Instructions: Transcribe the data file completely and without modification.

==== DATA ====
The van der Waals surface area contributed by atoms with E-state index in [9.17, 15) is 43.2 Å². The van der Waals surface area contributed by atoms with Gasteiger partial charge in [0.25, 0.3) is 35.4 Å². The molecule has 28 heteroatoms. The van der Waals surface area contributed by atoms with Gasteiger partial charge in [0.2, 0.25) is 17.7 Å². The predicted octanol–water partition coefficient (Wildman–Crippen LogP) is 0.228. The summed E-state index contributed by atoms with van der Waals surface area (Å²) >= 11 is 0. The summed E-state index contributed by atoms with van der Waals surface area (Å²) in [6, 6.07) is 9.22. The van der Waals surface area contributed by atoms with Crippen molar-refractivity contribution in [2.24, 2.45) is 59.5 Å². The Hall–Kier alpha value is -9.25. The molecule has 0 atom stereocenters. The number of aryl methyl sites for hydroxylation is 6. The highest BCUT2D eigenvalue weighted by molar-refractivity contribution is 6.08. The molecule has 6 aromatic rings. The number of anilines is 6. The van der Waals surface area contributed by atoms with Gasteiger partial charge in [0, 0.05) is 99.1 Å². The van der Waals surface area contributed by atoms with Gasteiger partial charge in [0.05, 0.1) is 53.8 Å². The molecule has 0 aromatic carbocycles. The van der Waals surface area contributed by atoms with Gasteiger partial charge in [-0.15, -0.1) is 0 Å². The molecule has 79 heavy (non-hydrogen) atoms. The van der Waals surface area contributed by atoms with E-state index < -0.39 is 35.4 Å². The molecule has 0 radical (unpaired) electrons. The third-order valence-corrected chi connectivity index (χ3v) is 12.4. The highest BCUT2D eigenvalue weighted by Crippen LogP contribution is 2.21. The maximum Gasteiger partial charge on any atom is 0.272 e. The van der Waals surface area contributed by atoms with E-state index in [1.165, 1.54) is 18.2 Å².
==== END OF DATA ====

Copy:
The van der Waals surface area contributed by atoms with E-state index in [9.17, 15) is 43.2 Å². The van der Waals surface area contributed by atoms with Gasteiger partial charge in [0.25, 0.3) is 35.4 Å². The molecule has 28 heteroatoms. The van der Waals surface area contributed by atoms with Gasteiger partial charge in [0.2, 0.25) is 17.7 Å². The predicted octanol–water partition coefficient (Wildman–Crippen LogP) is 0.228. The summed E-state index contributed by atoms with van der Waals surface area (Å²) >= 11 is 0. The summed E-state index contributed by atoms with van der Waals surface area (Å²) in [6, 6.07) is 9.22. The van der Waals surface area contributed by atoms with Crippen molar-refractivity contribution in [2.24, 2.45) is 59.5 Å². The Hall–Kier alpha value is -9.25. The molecule has 0 atom stereocenters. The number of aryl methyl sites for hydroxylation is 6. The highest BCUT2D eigenvalue weighted by molar-refractivity contribution is 6.08. The molecule has 6 aromatic rings. The number of anilines is 6. The van der Waals surface area contributed by atoms with Gasteiger partial charge in [0, 0.05) is 99.1 Å². The van der Waals surface area contributed by atoms with Gasteiger partial charge in [0.05, 0.1) is 53.8 Å². The molecule has 0 aromatic carbocycles. The van der Waals surface area contributed by atoms with Gasteiger partial charge in [-0.15, -0.1) is 0 Å². The molecule has 79 heavy (non-hydrogen) atoms. The van der Waals surface area contributed by atoms with E-state index < -0.39 is 35.4 Å². The molecule has 0 radical (unpaired) electrons. The third-order valence-corrected chi connectivity index (χ3v) is 12.4. The highest BCUT2D eigenvalue weighted by Crippen LogP contribution is 2.21. The maximum Gasteiger partial charge on any atom is 0.272 e. The van der Waals surface area contributed by atoms with E-state index in [1.165, 1.54) is 18.2 Å².